The Sport of Kings—Arena Polo, ASFESTR’s 9th Stop

Kings SportWelcome back to our Structure for Every Style Trail Ride. The journey out west was fun, but now it’s time to head back to eastern territory where we’ll conclude our trail ride. This week is our second-to-last stop and it is vastly different from our other stops. Prepare yourself for the competitive world of arena polo.

Old worldOld world
It is believed that polo originated in India about 2,500 years ago, making it one of the oldest team sports in the world. Often referred to as the “sport of kings,” arena polo is just like regular polo, but is played in an arena or on an enclosed, all-weather surface instead of on an open field grass. The playing field for arena polo is 100’wide x 300′ long wide the side wall height being at least 4′ tall. These measurements make the field much smaller than traditional polo fields, causing the sport to be played at a slower speed, with less maneuvering due to less available space.

Born in the USABorn in the USA
Arena polo started in 1910 in the United States at the Manhattan Riding Academy. Bringing polo off the field and into an arena allowed teams to play and train any time of day, year round. It used to be an Olympic sport and was played professionally in 16 countries. Although mounts are called polo ponies, they are actually full-sized horses. Thoroughbreds are the most common breed for arena polo due to their quick bursts of speed, stamina, agility and maneuverability.

ChukkaChukkas’ switch-a-roo
The rules of arena polo are slightly different than field polo, and can vary from country to country. Each team consists of three players. Four periods (chukkas), each 7 ½ minutes, make up the duration of the game. Riders must switch horses at the end of each chukka. Many players bring two horses with them and alternate every chukka.

He shoots, he scoresHe shoots
The footing should consist of dirt allowing the ball (which looks like a smaller version of a soccer ball) to bounce off its uneven surface or off of the walls. Goals are on each end of the arena and should be 10′ wide x 15′ tall. A team gets a point when they successfully hit the ball with their mallet into the other team’s goal. Three officials are involved in the game. Two ride ponies and the third is on the side of the playing field. Fouls can be called and are most commonly given when a player gets too aggressive with their polo pony or their mallet.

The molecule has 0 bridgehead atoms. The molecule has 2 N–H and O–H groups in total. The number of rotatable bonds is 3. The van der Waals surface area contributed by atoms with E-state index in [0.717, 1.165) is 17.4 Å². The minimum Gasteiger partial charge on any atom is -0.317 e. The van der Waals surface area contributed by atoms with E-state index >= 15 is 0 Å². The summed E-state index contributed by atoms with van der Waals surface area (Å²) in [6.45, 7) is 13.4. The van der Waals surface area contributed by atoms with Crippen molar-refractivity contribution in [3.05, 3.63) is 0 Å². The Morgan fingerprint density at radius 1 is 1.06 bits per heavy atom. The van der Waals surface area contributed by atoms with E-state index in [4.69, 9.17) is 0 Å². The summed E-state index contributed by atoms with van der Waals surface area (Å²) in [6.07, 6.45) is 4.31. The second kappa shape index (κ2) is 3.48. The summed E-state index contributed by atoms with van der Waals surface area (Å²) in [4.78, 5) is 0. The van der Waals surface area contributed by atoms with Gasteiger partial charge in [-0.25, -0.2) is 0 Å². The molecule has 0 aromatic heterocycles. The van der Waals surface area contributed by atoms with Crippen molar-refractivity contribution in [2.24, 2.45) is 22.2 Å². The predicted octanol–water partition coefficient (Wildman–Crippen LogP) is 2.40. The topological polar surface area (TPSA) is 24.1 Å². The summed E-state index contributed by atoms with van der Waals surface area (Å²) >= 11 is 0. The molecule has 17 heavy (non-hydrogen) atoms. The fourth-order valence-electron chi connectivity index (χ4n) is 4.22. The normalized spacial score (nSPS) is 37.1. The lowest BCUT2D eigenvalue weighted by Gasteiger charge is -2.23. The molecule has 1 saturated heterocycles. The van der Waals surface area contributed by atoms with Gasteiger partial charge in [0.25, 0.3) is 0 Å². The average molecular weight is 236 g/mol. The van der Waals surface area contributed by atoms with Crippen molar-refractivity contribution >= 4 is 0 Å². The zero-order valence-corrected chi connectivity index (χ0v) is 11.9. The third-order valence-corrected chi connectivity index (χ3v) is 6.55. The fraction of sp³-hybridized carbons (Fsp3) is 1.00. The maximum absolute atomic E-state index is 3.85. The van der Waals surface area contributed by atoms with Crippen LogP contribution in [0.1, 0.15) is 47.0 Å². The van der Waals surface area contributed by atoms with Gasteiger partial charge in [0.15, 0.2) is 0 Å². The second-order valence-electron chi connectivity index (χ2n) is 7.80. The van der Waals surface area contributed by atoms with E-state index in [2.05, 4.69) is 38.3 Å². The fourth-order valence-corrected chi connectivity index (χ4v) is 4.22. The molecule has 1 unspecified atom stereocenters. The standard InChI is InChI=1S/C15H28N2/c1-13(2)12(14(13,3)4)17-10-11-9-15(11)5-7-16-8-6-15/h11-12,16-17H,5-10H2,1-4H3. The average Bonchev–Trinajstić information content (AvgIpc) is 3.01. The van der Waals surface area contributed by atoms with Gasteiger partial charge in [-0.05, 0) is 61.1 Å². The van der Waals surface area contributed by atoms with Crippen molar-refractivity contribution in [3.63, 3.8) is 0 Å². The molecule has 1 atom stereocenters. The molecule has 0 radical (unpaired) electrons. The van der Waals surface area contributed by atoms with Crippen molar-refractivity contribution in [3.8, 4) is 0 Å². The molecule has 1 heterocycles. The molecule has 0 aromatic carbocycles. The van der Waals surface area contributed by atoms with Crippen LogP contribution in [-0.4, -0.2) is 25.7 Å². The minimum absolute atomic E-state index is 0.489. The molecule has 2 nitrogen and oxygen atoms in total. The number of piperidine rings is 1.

ClearSpanClearSpan, the king of fabric arenas
Although arena polo’s playing fields are smaller than traditional polo’s fields at 100′ wide x 300′ long they still aren’t considered small. Luckily, ClearSpan Fabric Structures can accommodate buildings from 20′ to 300′ wide and at any length. Since arena polo is a spectators’ sport we’d even recommend going bigger to accommodate seating, bathrooms and even a concessions stand.

Polo arenas also require at least 4′ side wall clearance, a regulation Hercules Truss Arch Buildings can meet with ease. Our 100′ wide buildings’ side walls start at 14′ tall and can be increased depending on the building’s foundation options or customized design. This feature may raise the excitement level of the game from increased speed and maneuvering due to additional space.

ClearSpanSince arena polo is such a competitive sport the more practice a team gets, the better they perform. With Hercules Truss Arch Buildings, teams can play day or night, rain or shine. The translucent fabric of our covers allows abundant natural light to enter into the arena making the environment bright and enjoyable to practice in. Most days riders could practice for 10 hours before a light would have to be turned on. Also, the buildings have better temperature stability making riding or viewing during extremes in weather more enjoyable.

I’ve never had the opportunity to watch arena polo; the closest I’ve ever seen was with traditional polo while watching the movie Pretty Woman. Arena polo does seem like a very fun and exciting competitive equine sport. Hopefully, you’ll enjoy our 10th and final stop just as much as this one on our structure for every style trail ride conclusion. Next week’s stop—vaulting.

Riders have to change horses between each chukka, how would you determine which horse to ride in each chukka and do you think the horses ever get jealous?

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